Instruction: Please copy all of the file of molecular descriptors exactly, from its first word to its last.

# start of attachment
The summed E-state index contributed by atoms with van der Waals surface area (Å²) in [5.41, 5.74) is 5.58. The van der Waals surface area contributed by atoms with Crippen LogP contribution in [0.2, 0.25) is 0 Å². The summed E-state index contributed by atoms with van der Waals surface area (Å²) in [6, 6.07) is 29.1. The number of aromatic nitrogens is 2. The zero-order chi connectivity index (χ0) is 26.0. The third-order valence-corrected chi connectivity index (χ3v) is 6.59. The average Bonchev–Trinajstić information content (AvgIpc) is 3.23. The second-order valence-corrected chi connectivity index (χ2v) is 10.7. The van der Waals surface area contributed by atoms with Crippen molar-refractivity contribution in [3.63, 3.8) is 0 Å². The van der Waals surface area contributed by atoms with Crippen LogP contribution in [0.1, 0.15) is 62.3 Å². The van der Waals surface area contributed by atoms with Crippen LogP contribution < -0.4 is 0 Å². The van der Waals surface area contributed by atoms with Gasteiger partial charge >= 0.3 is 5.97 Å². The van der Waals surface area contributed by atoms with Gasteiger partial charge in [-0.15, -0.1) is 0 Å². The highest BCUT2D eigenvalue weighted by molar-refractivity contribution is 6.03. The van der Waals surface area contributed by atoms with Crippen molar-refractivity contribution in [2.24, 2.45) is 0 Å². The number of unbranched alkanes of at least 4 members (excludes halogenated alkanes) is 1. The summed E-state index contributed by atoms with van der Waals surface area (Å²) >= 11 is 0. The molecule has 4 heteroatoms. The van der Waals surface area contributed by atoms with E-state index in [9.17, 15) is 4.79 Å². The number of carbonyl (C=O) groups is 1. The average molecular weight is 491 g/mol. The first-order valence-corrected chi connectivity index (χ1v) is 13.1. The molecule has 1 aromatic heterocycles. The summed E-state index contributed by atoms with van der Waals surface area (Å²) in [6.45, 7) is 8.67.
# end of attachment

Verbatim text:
The summed E-state index contributed by atoms with van der Waals surface area (Å²) in [5.41, 5.74) is 5.58. The van der Waals surface area contributed by atoms with Crippen LogP contribution in [0.2, 0.25) is 0 Å². The summed E-state index contributed by atoms with van der Waals surface area (Å²) in [6, 6.07) is 29.1. The number of aromatic nitrogens is 2. The zero-order chi connectivity index (χ0) is 26.0. The third-order valence-corrected chi connectivity index (χ3v) is 6.59. The average Bonchev–Trinajstić information content (AvgIpc) is 3.23. The second-order valence-corrected chi connectivity index (χ2v) is 10.7. The van der Waals surface area contributed by atoms with Crippen molar-refractivity contribution in [3.63, 3.8) is 0 Å². The van der Waals surface area contributed by atoms with Crippen LogP contribution in [0.1, 0.15) is 62.3 Å². The van der Waals surface area contributed by atoms with Crippen LogP contribution < -0.4 is 0 Å². The van der Waals surface area contributed by atoms with Gasteiger partial charge >= 0.3 is 5.97 Å². The van der Waals surface area contributed by atoms with Gasteiger partial charge in [-0.15, -0.1) is 0 Å². The highest BCUT2D eigenvalue weighted by molar-refractivity contribution is 6.03. The van der Waals surface area contributed by atoms with Crippen molar-refractivity contribution in [2.24, 2.45) is 0 Å². The number of unbranched alkanes of at least 4 members (excludes halogenated alkanes) is 1. The summed E-state index contributed by atoms with van der Waals surface area (Å²) >= 11 is 0. The molecule has 4 heteroatoms. The van der Waals surface area contributed by atoms with E-state index in [9.17, 15) is 4.79 Å². The number of carbonyl (C=O) groups is 1. The average molecular weight is 491 g/mol. The first-order valence-corrected chi connectivity index (χ1v) is 13.1. The molecule has 1 aromatic heterocycles. The summed E-state index contributed by atoms with van der Waals surface area (Å²) in [6.45, 7) is 8.67.